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What is the Starship forward dome?

How does it look like?

What other parts are connected to it and what is it good for?

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  • $\begingroup$ This is a single question about a component, despite the format. the ancillary questions suggest the sort of details that would be found in a good answer to the primary. $\endgroup$ – user20636 Nov 25 '20 at 2:33
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The Starship design is a series of 1.8m tall rings (since commercial stainless steel is most commonly available at a maximum roll height of 1.8m) welded together into a long tube.

One of the innovations SpaceX is doing is similar to what they did in Falcon 9, a shared common dome between tanks. That is, it would otherwise be two rounded ends, meeting and thus wasting space since the are each convex and the space around it cannot be used for fuel. Instead, one tank (top) has a convex tank end, sticking into the bottom tank, where it is a concave dome.

I.e. One dome is shared between two tanks, no wasted space.

The forward dome is basically the same thing, concave at the top of the tanks. Currently they are mounting Tesla battery packs (pair of two) on top for power. There have been COPV (Carbon Overwrap Pressure Vessels) mounted there as well. For pressurizing the tanks, or for RCS gas. This is what was done up to SN6.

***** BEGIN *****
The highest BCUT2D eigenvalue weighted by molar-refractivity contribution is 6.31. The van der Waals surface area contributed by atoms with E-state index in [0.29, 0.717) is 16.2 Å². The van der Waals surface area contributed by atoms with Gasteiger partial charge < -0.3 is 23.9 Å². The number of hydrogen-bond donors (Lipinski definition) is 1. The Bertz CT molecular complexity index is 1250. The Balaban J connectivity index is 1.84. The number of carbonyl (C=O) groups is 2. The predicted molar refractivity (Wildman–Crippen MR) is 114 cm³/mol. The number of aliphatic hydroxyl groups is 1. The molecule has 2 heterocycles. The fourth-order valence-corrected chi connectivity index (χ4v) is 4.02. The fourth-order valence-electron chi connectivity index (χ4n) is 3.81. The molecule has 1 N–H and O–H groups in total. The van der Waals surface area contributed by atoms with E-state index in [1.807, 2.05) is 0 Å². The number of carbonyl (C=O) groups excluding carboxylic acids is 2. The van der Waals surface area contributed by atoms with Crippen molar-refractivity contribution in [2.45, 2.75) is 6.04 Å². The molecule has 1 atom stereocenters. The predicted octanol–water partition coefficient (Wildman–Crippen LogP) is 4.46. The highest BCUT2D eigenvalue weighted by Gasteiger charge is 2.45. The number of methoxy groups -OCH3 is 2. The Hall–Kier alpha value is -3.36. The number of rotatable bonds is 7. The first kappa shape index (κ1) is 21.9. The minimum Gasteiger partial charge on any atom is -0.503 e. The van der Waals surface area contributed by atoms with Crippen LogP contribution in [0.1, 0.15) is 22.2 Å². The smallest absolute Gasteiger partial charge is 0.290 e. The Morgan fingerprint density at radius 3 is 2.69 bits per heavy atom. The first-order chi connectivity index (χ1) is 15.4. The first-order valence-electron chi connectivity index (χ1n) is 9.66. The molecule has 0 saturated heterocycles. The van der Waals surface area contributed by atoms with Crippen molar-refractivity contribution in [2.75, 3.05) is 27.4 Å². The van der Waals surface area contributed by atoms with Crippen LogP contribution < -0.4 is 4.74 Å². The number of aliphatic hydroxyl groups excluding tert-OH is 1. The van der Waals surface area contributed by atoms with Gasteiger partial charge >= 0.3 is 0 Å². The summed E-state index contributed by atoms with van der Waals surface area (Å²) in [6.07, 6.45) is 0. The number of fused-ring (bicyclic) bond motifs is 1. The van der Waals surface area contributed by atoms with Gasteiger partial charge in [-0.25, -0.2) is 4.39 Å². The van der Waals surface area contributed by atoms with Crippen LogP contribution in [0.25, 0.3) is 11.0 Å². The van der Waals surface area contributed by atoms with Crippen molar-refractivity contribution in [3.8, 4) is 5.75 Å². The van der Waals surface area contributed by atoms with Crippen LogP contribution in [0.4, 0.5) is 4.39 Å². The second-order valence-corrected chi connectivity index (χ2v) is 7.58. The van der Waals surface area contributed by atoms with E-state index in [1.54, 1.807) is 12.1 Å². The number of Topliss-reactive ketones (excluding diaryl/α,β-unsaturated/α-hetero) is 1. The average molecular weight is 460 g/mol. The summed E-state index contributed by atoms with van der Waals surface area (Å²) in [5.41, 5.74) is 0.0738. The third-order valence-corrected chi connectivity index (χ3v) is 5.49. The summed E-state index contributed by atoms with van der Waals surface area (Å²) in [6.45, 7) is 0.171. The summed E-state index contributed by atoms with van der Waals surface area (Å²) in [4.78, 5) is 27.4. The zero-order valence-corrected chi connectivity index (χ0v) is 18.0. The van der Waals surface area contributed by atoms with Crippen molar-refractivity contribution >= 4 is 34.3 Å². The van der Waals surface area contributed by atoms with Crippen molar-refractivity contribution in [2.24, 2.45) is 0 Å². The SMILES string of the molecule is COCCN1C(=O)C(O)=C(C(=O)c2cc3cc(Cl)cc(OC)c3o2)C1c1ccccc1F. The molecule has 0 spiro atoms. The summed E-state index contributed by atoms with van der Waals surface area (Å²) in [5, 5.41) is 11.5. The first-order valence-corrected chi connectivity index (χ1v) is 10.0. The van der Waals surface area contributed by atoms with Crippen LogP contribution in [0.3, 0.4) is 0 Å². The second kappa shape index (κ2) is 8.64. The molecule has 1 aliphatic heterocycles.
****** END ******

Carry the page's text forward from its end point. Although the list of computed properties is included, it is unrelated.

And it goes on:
For the SN8 vehicle which is the first to which they mounted a fairing (where the payload or people would notionally go in a real vehicle) they mounted the fairing on top of all this hardware. (The connection is around the outside ring, not on the inside).

There is a pipe, from the LOX header tank at the top of the fairing (It is in the very top of the nose, oddly shaped) that has to be connected to the LOX tank). The headers are smaller tanks to be used for center of balance control when landing, but also mainly to provide fuel for the engines for landing. With smaller header tanks, the intake is less likely to ingest gas, or suffer from slosh, and easier to insulate.

This pipe while technically not mounted to the forward dome has to be connected (In a manner not yet well described) through the forward dome (Since it is not running around the outside of the vehicle, ergo it is going through) and has to get down to the engines directly.

(The CH4 header is part of the common dome, and has a pipe running right through the LOX tank).

Starship parts

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  • $\begingroup$ Thanks. And why is it not in form of a disk? Why is a dome shape better than a flat disk? $\endgroup$ – Joe Jobs Nov 22 '20 at 19:27
  • $\begingroup$ @JoeJobs And that is a seperate question. Basically why a sphere is the best shape to contain pressure. In this case, a chunk of a sphere is better than a flat surface. $\endgroup$ – geoffc Nov 22 '20 at 20:25

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